Is anything more dear to a Cajun’s heart than rice and gravy? I’m talking about not-too-thick, dark brown, garlicky gravy ladled over hot, slightly sticky rice. At my house, it’s most often beef gravy, but smothered pork chops or smothered chicken will generate righteous gravy when treated right; i.e., when gently braised in a covered pan on the stovetop. Just about any edible (vegetable or animal) will yield up a delicious liquid if subjected to a slightly wet stovetop braise–this is the legendary “smothering” technique central to south Louisiana cooking. It’s a way of tenderizing the tough that infuses the cooking liquid with the combined and reduced essences of everything in the pot.
Listen, that white, pasty stuff known as country gravy or cream gravy has nothing to do with MY gravy. My gravy is not eligible for Klan membership; my gravy is caramel-dark, coffee-brown, the color of a plowed canefield after a heavy rain. Honestly, the meat that generated the lovely gravy is, for me, almost an afterthought. It’s the gravy that matters. Read another gravyhead’s thoughts on the matter: Pableaux Johnson’s tribute to roast-rice-and-gravy.
This is Cajun soul food, all the way.
Smothered round steak, for rice and gravy
- 6 to 8 palm-sized pieces of top round steak, approximately 1/2″ thick and trimmed of excess fat
- 1 T flour
- 1/4 tsp freshly ground black pepper
- sprinkling of salt
- 2 T olive oil, bacon grease, or other fat (but butter tends to burn)
- 1 large onion, chopped
- 3 cloves garlic, smashed & coarsely chopped
- 2-3 T water (optional, only if needed)
- 2 T tomato puree (or 1/2 T tomato paste)
- 1-1/2 cups beef broth (or if you want it to taste just like my Mama’s, you’ll use a can of Campbell’s beef consomme)
- 1 T finely chopped fresh parsley
- salt, to taste (optional; depends on the salt level of the beef broth)
Sprinkle round steak pieces on both sides with flour, pepper, and salt. Heat oil over high in a heavy skillet (one with a lid) until it shimmers, then add the seasoned meat. When undersides are well-browned, turn each over and continue browning the meat. A dark-brown (but not burned) crust should develop on the bottom of the skillet. Push meat to one side of the skillet. Add chopped onions and garlic. If the onions do not give off sufficient water to liquify the crust (aka “fond”) on the skillet’s bottom, add a few tablespoons of water to loosen the residue. Reduce heat to medium, and continue cooking onions until soft. Add tomato puree, beef broth, and parsley; bring to a simmer. Reduce heat to low, cover, and simmer for 50 minutes, or until fork-tender. Serve over hot cooked rice. Serves 4-6.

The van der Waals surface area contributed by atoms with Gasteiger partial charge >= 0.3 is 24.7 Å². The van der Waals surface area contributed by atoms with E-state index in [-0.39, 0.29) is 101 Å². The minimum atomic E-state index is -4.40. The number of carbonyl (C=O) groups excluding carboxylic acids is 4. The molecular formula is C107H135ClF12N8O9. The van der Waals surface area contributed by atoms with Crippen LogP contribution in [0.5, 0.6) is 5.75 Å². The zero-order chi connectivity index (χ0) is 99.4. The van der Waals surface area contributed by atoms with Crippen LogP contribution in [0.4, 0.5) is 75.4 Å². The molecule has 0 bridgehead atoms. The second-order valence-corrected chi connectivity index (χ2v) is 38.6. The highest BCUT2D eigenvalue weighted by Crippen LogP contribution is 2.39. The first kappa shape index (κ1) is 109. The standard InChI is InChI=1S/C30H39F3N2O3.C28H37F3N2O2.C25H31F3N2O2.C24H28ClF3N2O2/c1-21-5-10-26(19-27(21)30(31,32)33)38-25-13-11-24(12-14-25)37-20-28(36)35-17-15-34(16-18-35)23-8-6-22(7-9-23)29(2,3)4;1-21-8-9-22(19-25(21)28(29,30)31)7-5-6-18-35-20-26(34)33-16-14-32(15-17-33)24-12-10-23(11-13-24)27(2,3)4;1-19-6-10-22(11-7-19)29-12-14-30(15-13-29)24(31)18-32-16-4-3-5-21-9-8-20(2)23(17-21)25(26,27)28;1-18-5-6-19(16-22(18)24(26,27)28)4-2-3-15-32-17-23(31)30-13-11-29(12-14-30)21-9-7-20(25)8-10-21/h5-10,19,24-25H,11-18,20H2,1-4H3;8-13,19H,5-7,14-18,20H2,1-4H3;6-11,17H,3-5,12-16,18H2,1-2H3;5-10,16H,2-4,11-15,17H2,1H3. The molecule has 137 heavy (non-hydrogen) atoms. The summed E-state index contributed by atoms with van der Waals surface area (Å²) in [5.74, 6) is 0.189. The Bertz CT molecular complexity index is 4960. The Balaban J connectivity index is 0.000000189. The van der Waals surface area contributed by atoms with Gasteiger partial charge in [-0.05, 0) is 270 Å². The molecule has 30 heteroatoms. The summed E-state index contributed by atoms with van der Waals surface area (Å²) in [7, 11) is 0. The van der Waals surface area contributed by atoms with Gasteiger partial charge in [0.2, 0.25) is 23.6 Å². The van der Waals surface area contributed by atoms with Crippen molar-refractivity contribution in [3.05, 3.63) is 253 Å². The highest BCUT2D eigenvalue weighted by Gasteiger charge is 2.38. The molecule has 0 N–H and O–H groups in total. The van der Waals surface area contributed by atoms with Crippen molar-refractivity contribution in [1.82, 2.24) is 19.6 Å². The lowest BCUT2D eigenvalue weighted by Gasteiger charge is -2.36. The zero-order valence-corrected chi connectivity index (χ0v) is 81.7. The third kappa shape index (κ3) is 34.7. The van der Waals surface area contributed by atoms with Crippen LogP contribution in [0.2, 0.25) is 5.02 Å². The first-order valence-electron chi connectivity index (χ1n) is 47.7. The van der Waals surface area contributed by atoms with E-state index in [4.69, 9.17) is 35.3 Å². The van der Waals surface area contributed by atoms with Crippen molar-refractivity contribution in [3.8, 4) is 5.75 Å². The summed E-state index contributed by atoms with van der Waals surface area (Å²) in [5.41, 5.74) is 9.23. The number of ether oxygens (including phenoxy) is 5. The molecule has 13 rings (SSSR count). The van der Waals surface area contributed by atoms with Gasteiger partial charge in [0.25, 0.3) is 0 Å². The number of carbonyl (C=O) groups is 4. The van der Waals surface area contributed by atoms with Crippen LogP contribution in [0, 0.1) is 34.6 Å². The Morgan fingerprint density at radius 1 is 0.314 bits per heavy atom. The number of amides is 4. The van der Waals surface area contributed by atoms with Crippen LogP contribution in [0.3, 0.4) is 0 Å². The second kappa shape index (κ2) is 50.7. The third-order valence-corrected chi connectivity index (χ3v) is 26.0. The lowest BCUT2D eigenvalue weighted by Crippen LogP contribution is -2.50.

I use Kid Cayenne’s mama’s recipe to do this, but it calls for a water instead of broth and a tablespoon of brown gravy mix powder. I’m going to try your recipe next time. I think I would like it better. Not that her recipe is anything to sneeze at. Boy, do I love smothered anything.
I’m with you. Dark gravy rules!
@ NOJuju, gravy mix and/or instant roux powder are pretty common ingredients; I tend to like a thinner (but still flavorful) gravy so I don’t use either one. @Sara, how do people eat that pasty white stuff? Blech! It is suitable for sealing envelopes, but not much else.
An old fashion way of darkening gravy in southwest Louisiana is to caramelize sugar until almost burnt. If you have a store that carries Savoie products look in the Louisiana dry goods section. You might find Mrs Savoie version of it. I have some sitting in my frig.
Ah yes, caramel coloring. It is the main ingredient in Kitchen Bouquet, yet another ingredient (like Zatarain’s liquid crab boil) used by so many in south Louisiana.
Yes, my mother in law’s recipe uses Kitchen Bouquet as well. I’m getting hungry for some smothered pork chops now.
T-Coons has the best in Lafayette. Try the rabbit rice and gravy. Mmmmm. Those prairie cajuns make the best.
I made your recipe for my sister and her husband who are visiting from Indiana last night, but with pork chops instead of round steak. Well, actually made a bit of a hybrid btwn my MIL’s and yours. It was your gravy with the addition of carrot and bell pepper with the onions and garlic. Absolutely wonderful. I’ll probably make my gravy this way from here on out. Thanks!
Aw, yeah: show the Midwesterners some real home cookin’. Glad you’re feeling well enough to cook!
I got help with the chopping and prep. It’s great to have my sister here. She’s an excellent sous chef. Tonight is chicken spaghetti. I hardly had to chop a thing! 🙂
Wow–pretty sweet. You know, the refrigerated, pre-chopped seasonings (onion, celery, bell pepper mixture–look for Guidry’s brand) aren’t so bad. Just might be a helpful thing for when you can’t chop. Don’t bother with the frozen stuff, though.
Looking forward to trying this!
My granny used to make this for me all the time as a kid, since she passed I’ve been trying to recreate the recipe. Thank you for this.